Description Explore a case study of the “classic” Wikipedia writing assignment: students work individually or in small teams to create or expand Wikipedia articles on a given topic.
When students can distill course topics into the essential information, translate that for a general audience, and then post that information in a public place – that feels good.
While most students in the Classroom Program have written innumerable term papers, few had ever contributed to Wikipedia before joining our program.
The Wikipedia assignment differs from the more traditional writing assignment in several key ways, which is why it’s critical to set expectations early on in the term.
Students understand the real world implications of their work and are more motivated knowing that millions have access to it.
As Thais Morata and Erin Haynes’s student gushed, the brand new Wikipedia article she created had already been viewed by 246 visitors even before she presented about her work in class at the end of the term.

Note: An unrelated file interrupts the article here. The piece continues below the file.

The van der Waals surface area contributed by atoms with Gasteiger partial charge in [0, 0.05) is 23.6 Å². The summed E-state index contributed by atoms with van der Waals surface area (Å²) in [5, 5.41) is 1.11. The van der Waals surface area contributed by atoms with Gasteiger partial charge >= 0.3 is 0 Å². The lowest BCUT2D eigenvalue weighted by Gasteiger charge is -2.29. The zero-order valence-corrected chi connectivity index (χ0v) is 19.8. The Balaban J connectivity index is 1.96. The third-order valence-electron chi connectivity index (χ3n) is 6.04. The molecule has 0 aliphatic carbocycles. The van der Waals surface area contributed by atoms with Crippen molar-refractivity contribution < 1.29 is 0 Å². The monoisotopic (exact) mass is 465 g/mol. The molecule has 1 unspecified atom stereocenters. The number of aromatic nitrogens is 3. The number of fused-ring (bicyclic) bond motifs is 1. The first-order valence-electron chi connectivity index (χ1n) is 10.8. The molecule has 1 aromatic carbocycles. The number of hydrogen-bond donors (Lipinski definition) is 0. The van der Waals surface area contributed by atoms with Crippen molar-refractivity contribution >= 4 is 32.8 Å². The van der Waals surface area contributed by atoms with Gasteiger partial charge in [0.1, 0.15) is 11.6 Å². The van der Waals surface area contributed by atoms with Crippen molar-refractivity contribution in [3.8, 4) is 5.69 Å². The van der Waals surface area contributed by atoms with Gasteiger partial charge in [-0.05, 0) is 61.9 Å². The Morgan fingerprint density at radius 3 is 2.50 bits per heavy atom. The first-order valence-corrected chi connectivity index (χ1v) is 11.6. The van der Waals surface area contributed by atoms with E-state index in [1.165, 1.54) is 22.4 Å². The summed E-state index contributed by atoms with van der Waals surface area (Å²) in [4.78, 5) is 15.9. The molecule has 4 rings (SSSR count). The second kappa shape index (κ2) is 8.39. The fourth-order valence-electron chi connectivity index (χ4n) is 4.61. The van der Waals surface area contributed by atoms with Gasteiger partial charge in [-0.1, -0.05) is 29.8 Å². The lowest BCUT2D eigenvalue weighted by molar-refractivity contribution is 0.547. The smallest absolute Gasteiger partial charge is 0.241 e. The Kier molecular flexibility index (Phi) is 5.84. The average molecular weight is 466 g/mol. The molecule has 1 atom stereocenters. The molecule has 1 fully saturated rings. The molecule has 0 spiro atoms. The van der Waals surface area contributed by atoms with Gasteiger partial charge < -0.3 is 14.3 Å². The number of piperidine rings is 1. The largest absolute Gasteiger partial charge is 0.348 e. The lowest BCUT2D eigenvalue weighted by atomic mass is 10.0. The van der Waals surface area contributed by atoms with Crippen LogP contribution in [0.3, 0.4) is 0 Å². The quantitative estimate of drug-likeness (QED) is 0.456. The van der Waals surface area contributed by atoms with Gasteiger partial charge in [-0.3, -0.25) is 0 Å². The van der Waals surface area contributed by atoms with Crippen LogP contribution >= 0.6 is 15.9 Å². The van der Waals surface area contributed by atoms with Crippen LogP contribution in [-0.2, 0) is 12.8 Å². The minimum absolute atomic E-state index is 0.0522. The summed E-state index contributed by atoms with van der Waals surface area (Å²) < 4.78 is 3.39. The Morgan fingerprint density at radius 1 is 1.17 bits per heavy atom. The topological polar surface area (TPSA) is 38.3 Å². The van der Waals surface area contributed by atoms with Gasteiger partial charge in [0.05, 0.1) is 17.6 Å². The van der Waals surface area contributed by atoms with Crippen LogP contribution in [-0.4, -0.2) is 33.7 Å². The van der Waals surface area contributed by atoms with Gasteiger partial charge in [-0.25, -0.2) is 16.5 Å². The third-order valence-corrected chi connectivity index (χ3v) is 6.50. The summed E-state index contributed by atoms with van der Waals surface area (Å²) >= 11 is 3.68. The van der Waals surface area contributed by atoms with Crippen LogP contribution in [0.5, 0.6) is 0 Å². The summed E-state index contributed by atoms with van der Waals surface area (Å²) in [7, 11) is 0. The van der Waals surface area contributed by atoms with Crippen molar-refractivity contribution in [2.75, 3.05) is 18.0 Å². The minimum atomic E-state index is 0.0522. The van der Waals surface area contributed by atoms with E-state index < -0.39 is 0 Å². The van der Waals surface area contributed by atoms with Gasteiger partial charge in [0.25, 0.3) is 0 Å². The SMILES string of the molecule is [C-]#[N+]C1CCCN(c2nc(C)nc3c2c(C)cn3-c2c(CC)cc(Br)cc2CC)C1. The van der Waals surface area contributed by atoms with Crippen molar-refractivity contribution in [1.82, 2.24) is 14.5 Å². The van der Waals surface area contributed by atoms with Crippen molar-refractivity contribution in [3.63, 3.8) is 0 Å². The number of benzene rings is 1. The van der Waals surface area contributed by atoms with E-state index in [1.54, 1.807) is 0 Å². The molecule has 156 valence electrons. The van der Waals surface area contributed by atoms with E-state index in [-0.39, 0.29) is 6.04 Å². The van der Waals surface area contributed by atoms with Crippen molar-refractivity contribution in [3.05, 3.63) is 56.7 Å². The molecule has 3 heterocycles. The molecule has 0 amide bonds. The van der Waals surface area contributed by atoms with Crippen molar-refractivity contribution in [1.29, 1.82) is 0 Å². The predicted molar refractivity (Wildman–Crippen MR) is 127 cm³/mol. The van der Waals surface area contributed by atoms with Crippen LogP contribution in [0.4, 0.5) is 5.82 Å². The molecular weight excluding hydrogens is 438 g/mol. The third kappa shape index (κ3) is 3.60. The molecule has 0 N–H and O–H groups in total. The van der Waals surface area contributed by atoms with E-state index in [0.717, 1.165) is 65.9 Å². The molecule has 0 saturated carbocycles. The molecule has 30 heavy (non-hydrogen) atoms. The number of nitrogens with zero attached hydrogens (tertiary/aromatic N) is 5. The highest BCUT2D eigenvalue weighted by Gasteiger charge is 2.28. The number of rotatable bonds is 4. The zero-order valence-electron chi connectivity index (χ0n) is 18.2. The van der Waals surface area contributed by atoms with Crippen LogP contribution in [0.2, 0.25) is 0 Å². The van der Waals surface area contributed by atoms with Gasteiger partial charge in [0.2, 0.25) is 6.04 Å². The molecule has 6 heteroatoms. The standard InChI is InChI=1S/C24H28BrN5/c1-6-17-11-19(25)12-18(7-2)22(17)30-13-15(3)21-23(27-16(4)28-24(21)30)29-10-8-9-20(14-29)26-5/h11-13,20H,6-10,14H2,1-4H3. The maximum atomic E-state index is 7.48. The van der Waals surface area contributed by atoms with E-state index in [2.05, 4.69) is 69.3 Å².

We also hear from students that they use it anyway and their teachers know they do.
So we ask instructors, instead of turning them away from the site, why not give them skills to critically evaluate what they read there?
Critical thinking is at the core of research and inquiry, not to mention the process of revising something–anything.
See also 249 Bloom’s Power Verbs for Critical Thinking In the linked article above, Terry Heick says that, “To think critically requires you to aggregate knowledge, form some kind of understanding, get inside the mind of the clockmaker, judge their work, and then articulate it all for a specific form (e.g., argumentative essay) and audience (e.g., teacher).” A Wikipedia article can be neither researched, revised, or newly created without this kind of evaluation. Case study: A student’s perspective A 12-week course 5.